The Certificate in Advanced Studies in Interreligious Studies has been offered at Bossey since 2005. This year, the course is taking place from 25 July to 11 August.
Rev. Dr Kuzipa Nalwamba, WCC programme director for Unity, Mission, and Ecumenical Formation said the Certificate in Advanced Studies sits strategically in the overall vision of the WCC, and its significance derives from the significance of interreligious solidarity. “It creates opportunity to reflect together and to live together, in order to cultivate trust,” she said. “The Pilgrimage of Justice, Reconciliation, and Unity takes place against the backdrop of many sins of profound injustice, such as casteism, racism, sexism, ageism, ableism, colonialism, economic exploitation, and the corruption of our relationships with creation.”
Nalwamba added that the WCC's Pilgrimage of Justice, Reconciliation. and Unity finds expression among Christians in a fragmented world, in lived solidarity with all people of goodwill, especially people of faith. “I take this opportunity to wish you well in your studies,” she said to the students. “The world is the richer for having your commitment to this vision.”
Rev. Dr Simone Sinn, academic dean at the Ecumenical Institute, said Bossey is a place where people come together, where they engage in dialogue, and where they get to interact with one another and their faith traditions. “On this first day, I could feel and sense the openness, curiosity, and expectation in the room,” she said. “You applied for this course because you have some expectations for it. However, I believe it is not just because of the degree but more of to know each other and getting to know other faiths.”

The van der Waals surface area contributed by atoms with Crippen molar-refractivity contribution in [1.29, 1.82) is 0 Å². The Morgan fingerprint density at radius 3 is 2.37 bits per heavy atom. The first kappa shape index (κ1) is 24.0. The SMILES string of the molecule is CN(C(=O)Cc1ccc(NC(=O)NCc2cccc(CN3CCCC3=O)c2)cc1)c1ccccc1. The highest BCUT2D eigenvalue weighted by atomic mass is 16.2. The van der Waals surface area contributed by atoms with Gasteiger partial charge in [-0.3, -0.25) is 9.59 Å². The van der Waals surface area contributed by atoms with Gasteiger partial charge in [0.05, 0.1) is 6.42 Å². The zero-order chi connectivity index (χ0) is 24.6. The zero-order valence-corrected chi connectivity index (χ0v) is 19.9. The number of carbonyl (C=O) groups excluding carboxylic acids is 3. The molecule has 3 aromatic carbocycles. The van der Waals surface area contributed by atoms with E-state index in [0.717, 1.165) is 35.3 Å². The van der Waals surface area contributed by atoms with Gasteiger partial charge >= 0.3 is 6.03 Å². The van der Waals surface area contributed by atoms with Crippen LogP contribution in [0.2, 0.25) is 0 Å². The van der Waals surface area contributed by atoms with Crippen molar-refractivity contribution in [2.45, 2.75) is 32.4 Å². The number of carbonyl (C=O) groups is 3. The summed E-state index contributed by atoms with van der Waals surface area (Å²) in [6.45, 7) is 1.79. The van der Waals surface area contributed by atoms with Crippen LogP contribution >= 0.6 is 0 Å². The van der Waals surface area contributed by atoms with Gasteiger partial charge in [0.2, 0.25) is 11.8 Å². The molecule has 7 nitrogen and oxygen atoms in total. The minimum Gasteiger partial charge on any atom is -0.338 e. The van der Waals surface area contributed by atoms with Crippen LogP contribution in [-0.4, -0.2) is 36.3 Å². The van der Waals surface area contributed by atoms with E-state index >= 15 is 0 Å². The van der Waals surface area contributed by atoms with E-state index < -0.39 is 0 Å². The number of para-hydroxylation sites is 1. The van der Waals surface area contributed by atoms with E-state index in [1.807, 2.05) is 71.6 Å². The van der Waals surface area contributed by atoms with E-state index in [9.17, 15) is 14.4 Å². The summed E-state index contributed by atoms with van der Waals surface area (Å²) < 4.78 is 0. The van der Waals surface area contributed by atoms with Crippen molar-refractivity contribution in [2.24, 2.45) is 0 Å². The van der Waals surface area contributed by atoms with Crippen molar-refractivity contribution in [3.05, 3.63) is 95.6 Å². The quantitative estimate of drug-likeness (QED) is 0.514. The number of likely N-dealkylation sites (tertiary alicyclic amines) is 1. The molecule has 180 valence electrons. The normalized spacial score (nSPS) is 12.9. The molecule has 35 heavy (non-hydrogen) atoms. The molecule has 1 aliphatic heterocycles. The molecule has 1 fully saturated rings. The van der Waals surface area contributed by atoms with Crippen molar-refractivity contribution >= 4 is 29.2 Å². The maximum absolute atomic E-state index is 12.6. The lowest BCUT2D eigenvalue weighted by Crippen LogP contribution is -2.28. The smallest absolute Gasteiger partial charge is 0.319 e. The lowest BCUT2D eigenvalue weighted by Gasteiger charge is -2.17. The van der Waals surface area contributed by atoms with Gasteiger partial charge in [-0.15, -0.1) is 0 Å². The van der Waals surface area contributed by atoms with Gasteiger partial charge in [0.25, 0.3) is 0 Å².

Sinn shared more about the institute, mentioning that it was founded in 1946. “In essence, Bossey is a place where we can build trust because any foundation of knowledge is based on trust,” she said. “I hope you enjoy this holistic approach to interreligious dialogue and relations we have.”
Welcome from religious partners
Rabbi Eric Ackermann, Fondation Racines et Sources (local Jewish partner) said: “It is a pleasure to be with you today. My sincere appreciation goes out to all the course organizers. For me, the question of health and living together is fundamental to me today.”
He noted a current time on the Jewish calendar—a time when catastrophic events happened. “On the historical record, this is the period when disasters occurred,” he said. “It is very important to know that we do not look for sadness or disasters to find God, since we can experience God in joy and we can see this applies to everyone, whether Christians, Jews, or Muslims.”
Sheikh Hafid Ouadiri, Fondation de l’Entre-connaissance, Geneva (local Muslim partner), noted that the day was a happy one. “As students arrive from around the world, they stare at each other, but if we want to be together, we have to know what words we need to use,” he said. “Bossey gives everyone the chance to get to know one another from their basic knowledge of each other's faith.”
Bossey also allows everyone to grow spiritually and reach God, noted Ouadiri. “The theme of this year really ties into that,” he said.
Laura Casorio, executive secretary at Fondation pour l’aide au protestantisme réformé (FAP), also mentioned the challenges of today’s world. “By working together across denominational lines, we can pull our strengths and resources to address these challenges more effectively,” she said. “Our collaborative efforts have proven that unity among us not only strengthens our individual communities but also enables us to tackle global issues with a stronger voice and a more impactful presence.”
Fondation pour l’aide au protestantisme réformé (FAP) firmly believes in the importance of ecumenical dialogue and cooperation among Christian denominations, added Casorio. “Through our support and collaborative initiatives, we strive to promote unity and address the challenges of our world today,” she said. “Together, we can make a difference and create a more inclusive, just, and compassionate society.”